Written by: Christina Flisram, MSN, RN; Jenny Jackson, MBA, RN; John Richards, MHI; Alicia Waletzko, RHIA, PMP
In the winter of 2021, leaders at Gundersen Health System in La Crosse very clearly saw the toll COVID-19 had taken – and was taking – on the organization. Staff were tired, frustrated, and leaving our workforce. It was time to tip traditional thinking on its head, discover and define the struggles and explore solutions to alleviate the burdens – all in the interest of retention and job satisfaction.
Overcoming obstacles and bridging gaps
At the heart of our organization, there is a lot of love. Our motto is Love + Medicine and when you walk the halls, you know it. Our staff provide great care every single day. They take pride in their work, in being problem solvers and in putting our patients and their families first. They know that being a patient is hard so they do all they can to make sure that the journey is as smooth and caring as possible. Our staff are creative. They have experience that helps them with the routine but are exceptional at problem-solving and adding a personal spin for each unique patient. They don’t let a bump in the road stop them – they find ways to overcome obstacles because they know that is what our patients need. And that is how life works, overcoming obstacles and bridging gaps, going the extra mile every day!
As the pandemic lengthened, we tired
But over time with our ever-full walls and the crushing weight that was COVID-19, the time required to bridge gaps and solve problems no longer existed, and the staff on the frontlines felt the effects the most acutely. The red tape that had provided a safety net for problem solving in the past now took a toll on staff autonomy. COVID-19 required our organization to act fast as a single unit while depending on centralized decisions. Burden after burden, we just had to make it through. As the pandemic lengthened, we tired. Authorities and experts still guided us, but there was no one to tell us it was time to begin taking care of ourselves. Giving energy to ourselves might mean we take it away from patients and that is counter to the way we are wired.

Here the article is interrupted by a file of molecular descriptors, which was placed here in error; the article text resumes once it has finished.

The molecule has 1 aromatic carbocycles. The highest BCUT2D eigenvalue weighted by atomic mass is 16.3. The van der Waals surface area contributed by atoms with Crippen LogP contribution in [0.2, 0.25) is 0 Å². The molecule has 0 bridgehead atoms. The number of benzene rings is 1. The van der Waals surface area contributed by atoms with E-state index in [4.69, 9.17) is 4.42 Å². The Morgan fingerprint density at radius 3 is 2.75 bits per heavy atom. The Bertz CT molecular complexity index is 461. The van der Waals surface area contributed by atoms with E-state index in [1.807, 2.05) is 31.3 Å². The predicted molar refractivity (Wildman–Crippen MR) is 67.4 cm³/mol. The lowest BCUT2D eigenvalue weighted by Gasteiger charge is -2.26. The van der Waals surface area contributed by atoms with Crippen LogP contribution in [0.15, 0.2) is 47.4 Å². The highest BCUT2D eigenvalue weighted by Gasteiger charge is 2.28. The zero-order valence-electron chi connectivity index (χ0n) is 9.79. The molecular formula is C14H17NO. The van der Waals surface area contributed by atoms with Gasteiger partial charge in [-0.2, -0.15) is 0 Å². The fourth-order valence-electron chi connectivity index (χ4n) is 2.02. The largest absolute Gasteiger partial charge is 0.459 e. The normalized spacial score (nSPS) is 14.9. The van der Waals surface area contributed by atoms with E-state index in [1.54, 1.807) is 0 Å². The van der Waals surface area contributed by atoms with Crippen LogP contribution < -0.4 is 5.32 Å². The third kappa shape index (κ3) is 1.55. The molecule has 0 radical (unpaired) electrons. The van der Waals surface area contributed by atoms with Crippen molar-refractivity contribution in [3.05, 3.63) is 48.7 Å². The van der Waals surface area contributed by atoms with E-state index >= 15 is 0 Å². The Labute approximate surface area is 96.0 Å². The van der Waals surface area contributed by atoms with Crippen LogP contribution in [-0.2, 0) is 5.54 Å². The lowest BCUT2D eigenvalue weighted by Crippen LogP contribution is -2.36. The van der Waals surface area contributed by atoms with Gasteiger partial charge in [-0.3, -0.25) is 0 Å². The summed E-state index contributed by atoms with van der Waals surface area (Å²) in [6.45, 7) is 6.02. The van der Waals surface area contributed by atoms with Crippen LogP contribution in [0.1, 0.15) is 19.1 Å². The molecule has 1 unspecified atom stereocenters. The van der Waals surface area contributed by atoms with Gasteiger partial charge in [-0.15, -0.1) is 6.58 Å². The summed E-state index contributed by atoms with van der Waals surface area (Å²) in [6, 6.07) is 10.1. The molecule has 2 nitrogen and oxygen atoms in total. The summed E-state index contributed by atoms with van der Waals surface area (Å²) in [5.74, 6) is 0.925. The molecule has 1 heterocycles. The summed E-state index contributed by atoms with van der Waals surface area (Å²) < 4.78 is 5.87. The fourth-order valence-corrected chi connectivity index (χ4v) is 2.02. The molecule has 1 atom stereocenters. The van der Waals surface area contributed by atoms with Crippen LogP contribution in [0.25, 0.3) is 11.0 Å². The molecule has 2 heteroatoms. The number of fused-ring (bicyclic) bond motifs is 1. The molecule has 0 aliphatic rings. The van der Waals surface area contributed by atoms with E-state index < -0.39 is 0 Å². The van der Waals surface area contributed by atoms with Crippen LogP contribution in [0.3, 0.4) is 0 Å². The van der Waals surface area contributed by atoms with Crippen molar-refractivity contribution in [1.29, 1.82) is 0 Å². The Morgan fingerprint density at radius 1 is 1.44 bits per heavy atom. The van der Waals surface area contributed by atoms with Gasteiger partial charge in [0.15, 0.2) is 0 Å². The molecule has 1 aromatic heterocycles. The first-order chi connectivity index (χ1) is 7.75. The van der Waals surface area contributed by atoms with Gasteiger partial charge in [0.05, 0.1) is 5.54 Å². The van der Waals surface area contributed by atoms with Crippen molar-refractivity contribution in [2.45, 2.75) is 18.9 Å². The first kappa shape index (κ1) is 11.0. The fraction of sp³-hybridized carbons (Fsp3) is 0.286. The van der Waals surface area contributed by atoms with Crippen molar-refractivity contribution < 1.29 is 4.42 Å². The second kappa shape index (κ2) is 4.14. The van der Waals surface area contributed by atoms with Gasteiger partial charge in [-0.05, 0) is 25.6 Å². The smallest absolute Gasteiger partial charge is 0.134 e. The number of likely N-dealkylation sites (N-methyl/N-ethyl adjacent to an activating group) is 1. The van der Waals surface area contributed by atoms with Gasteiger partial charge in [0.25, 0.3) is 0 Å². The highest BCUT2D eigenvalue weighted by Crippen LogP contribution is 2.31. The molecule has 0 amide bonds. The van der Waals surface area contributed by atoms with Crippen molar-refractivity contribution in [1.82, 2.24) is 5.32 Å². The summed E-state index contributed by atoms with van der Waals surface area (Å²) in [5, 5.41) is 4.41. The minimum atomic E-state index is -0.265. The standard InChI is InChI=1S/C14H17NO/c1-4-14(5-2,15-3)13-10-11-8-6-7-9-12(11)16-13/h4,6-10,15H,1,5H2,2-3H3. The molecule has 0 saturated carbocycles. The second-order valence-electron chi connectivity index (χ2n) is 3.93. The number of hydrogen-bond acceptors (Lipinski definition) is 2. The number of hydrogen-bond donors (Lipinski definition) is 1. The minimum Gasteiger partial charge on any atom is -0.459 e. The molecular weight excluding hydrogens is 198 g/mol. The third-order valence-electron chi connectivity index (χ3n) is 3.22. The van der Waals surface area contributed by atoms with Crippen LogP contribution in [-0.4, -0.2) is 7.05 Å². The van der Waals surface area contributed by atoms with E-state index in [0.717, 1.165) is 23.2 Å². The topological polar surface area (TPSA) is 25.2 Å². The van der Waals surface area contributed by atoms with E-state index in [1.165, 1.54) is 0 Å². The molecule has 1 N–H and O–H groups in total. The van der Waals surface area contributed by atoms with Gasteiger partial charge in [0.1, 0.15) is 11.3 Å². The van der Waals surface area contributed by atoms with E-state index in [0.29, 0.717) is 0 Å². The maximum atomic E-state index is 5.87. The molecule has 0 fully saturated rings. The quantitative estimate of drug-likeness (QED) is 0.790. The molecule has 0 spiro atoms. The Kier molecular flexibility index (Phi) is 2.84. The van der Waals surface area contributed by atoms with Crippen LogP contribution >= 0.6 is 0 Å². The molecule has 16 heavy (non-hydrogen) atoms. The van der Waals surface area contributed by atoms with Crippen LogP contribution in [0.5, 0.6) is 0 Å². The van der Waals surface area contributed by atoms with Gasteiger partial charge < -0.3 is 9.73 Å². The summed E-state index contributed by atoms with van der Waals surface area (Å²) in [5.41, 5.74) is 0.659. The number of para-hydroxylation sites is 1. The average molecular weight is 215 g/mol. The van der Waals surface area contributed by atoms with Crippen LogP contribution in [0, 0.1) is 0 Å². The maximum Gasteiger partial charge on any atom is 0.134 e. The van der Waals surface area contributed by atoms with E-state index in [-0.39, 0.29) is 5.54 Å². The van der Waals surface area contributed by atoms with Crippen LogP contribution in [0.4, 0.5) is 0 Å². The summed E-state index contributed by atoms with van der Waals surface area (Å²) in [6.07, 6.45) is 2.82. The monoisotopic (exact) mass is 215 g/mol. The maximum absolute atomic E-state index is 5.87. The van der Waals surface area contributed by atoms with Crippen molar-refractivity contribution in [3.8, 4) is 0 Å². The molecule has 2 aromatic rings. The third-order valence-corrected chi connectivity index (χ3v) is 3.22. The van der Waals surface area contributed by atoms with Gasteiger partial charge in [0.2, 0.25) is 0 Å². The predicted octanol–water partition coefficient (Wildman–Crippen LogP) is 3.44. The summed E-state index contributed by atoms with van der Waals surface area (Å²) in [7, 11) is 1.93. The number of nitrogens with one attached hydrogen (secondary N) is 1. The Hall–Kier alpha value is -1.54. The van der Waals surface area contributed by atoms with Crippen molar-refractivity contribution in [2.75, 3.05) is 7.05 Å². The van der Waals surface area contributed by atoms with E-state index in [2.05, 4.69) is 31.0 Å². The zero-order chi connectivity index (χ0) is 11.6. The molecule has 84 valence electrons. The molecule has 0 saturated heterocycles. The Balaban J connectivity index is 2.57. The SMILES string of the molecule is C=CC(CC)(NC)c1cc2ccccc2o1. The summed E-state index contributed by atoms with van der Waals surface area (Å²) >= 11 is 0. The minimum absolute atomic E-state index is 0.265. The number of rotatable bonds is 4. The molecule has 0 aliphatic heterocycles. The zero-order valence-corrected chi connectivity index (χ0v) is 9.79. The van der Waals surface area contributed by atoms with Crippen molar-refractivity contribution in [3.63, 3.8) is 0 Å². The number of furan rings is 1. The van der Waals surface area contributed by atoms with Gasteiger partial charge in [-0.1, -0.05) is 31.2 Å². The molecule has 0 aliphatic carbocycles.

It was time to shift the tide and start tucking our staff in with the same care and effort given to each patient day in and day out. If we didn’t, we didn’t stand a chance. The hard times would consume us leaving only pain.
Just listen. Just hear.
Knowing that immediate action was needed, our Chief Nursing Officer and Chief Strategy & Innovation Officer directed our newly formed innovation team (Edge) to jump in. Their approach maybe seemed too simple at first, but it was powerful. Just listen. Just hear. Gather the stories through the voice of those on the front line. Staff and their leaders live in the chaos every day. Their voice is what brought understanding to life. To the average observer, strain on the supply chain takes precedence over the lack of drinking straws. Straws seem a luxury. To a nurse though, lack of a straw means a spill, a soaking wet gown and bed, and because of the strain on laundry service, hours of wasted time spent tracking down fresh linens, changing a bed, and moving the patient. The only way to understand this… Listen. Hear.
The opportunity to share ‘what it was really like to be a nurse surviving the day-to-day’